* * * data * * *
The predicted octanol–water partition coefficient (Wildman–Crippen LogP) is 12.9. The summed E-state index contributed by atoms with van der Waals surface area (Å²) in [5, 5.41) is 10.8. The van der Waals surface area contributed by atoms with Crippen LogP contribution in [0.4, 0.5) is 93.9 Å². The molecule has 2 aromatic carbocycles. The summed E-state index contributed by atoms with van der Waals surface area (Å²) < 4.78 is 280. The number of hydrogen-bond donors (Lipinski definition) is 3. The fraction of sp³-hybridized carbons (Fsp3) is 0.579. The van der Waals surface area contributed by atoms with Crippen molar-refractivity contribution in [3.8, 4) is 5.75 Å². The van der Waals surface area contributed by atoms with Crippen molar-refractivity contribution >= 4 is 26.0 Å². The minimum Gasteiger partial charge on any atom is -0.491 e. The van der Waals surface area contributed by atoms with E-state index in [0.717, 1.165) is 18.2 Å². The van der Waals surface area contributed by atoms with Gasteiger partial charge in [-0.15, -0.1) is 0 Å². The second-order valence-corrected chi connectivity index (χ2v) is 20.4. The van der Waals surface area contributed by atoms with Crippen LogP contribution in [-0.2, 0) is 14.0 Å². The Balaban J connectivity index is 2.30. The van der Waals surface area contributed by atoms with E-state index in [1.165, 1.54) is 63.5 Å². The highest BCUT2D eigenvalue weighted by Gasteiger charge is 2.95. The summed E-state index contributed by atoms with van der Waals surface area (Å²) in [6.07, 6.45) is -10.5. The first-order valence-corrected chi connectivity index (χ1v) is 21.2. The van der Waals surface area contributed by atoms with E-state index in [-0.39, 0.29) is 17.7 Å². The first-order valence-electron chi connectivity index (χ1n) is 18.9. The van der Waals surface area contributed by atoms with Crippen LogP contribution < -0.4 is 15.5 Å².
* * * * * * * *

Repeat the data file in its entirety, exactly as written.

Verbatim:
The predicted octanol–water partition coefficient (Wildman–Crippen LogP) is 12.9. The summed E-state index contributed by atoms with van der Waals surface area (Å²) in [5, 5.41) is 10.8. The van der Waals surface area contributed by atoms with Crippen LogP contribution in [0.4, 0.5) is 93.9 Å². The molecule has 2 aromatic carbocycles. The summed E-state index contributed by atoms with van der Waals surface area (Å²) < 4.78 is 280. The number of hydrogen-bond donors (Lipinski definition) is 3. The fraction of sp³-hybridized carbons (Fsp3) is 0.579. The van der Waals surface area contributed by atoms with Crippen molar-refractivity contribution in [3.8, 4) is 5.75 Å². The van der Waals surface area contributed by atoms with Crippen molar-refractivity contribution >= 4 is 26.0 Å². The minimum Gasteiger partial charge on any atom is -0.491 e. The van der Waals surface area contributed by atoms with E-state index in [0.717, 1.165) is 18.2 Å². The van der Waals surface area contributed by atoms with Gasteiger partial charge in [-0.15, -0.1) is 0 Å². The second-order valence-corrected chi connectivity index (χ2v) is 20.4. The van der Waals surface area contributed by atoms with Crippen LogP contribution in [-0.2, 0) is 14.0 Å². The Balaban J connectivity index is 2.30. The van der Waals surface area contributed by atoms with E-state index in [1.165, 1.54) is 63.5 Å². The highest BCUT2D eigenvalue weighted by Gasteiger charge is 2.95. The summed E-state index contributed by atoms with van der Waals surface area (Å²) in [6.07, 6.45) is -10.5. The first-order valence-corrected chi connectivity index (χ1v) is 21.2. The van der Waals surface area contributed by atoms with E-state index in [-0.39, 0.29) is 17.7 Å². The first-order valence-electron chi connectivity index (χ1n) is 18.9. The van der Waals surface area contributed by atoms with Crippen LogP contribution < -0.4 is 15.5 Å².